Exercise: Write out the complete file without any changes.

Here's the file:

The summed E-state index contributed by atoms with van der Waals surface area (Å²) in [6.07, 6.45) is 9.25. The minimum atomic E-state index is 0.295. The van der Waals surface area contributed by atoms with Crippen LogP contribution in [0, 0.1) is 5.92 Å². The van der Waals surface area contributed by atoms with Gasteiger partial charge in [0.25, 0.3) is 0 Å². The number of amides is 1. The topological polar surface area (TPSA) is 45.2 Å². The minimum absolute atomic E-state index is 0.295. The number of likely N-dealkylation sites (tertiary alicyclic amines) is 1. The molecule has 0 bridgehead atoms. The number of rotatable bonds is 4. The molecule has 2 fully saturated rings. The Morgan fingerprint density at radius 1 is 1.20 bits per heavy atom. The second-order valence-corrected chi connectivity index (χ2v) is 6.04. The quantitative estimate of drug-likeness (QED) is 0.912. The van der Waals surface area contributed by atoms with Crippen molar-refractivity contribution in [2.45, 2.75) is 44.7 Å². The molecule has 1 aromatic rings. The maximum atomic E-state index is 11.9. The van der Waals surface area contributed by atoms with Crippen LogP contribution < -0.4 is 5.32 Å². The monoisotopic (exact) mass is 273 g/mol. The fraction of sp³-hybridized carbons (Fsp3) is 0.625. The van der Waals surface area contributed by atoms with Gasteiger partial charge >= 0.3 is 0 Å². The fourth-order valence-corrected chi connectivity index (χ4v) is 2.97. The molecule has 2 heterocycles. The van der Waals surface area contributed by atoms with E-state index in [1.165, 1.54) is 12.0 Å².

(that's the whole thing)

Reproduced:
The summed E-state index contributed by atoms with van der Waals surface area (Å²) in [6.07, 6.45) is 9.25. The minimum atomic E-state index is 0.295. The van der Waals surface area contributed by atoms with Crippen LogP contribution in [0, 0.1) is 5.92 Å². The van der Waals surface area contributed by atoms with Gasteiger partial charge in [0.25, 0.3) is 0 Å². The number of amides is 1. The topological polar surface area (TPSA) is 45.2 Å². The minimum absolute atomic E-state index is 0.295. The number of likely N-dealkylation sites (tertiary alicyclic amines) is 1. The molecule has 0 bridgehead atoms. The number of rotatable bonds is 4. The molecule has 2 fully saturated rings. The Morgan fingerprint density at radius 1 is 1.20 bits per heavy atom. The second-order valence-corrected chi connectivity index (χ2v) is 6.04. The quantitative estimate of drug-likeness (QED) is 0.912. The van der Waals surface area contributed by atoms with Crippen molar-refractivity contribution in [2.45, 2.75) is 44.7 Å². The molecule has 1 aromatic rings. The maximum atomic E-state index is 11.9. The van der Waals surface area contributed by atoms with Crippen LogP contribution < -0.4 is 5.32 Å². The monoisotopic (exact) mass is 273 g/mol. The fraction of sp³-hybridized carbons (Fsp3) is 0.625. The van der Waals surface area contributed by atoms with Gasteiger partial charge >= 0.3 is 0 Å². The fourth-order valence-corrected chi connectivity index (χ4v) is 2.97. The molecule has 2 heterocycles. The van der Waals surface area contributed by atoms with E-state index in [1.165, 1.54) is 12.0 Å².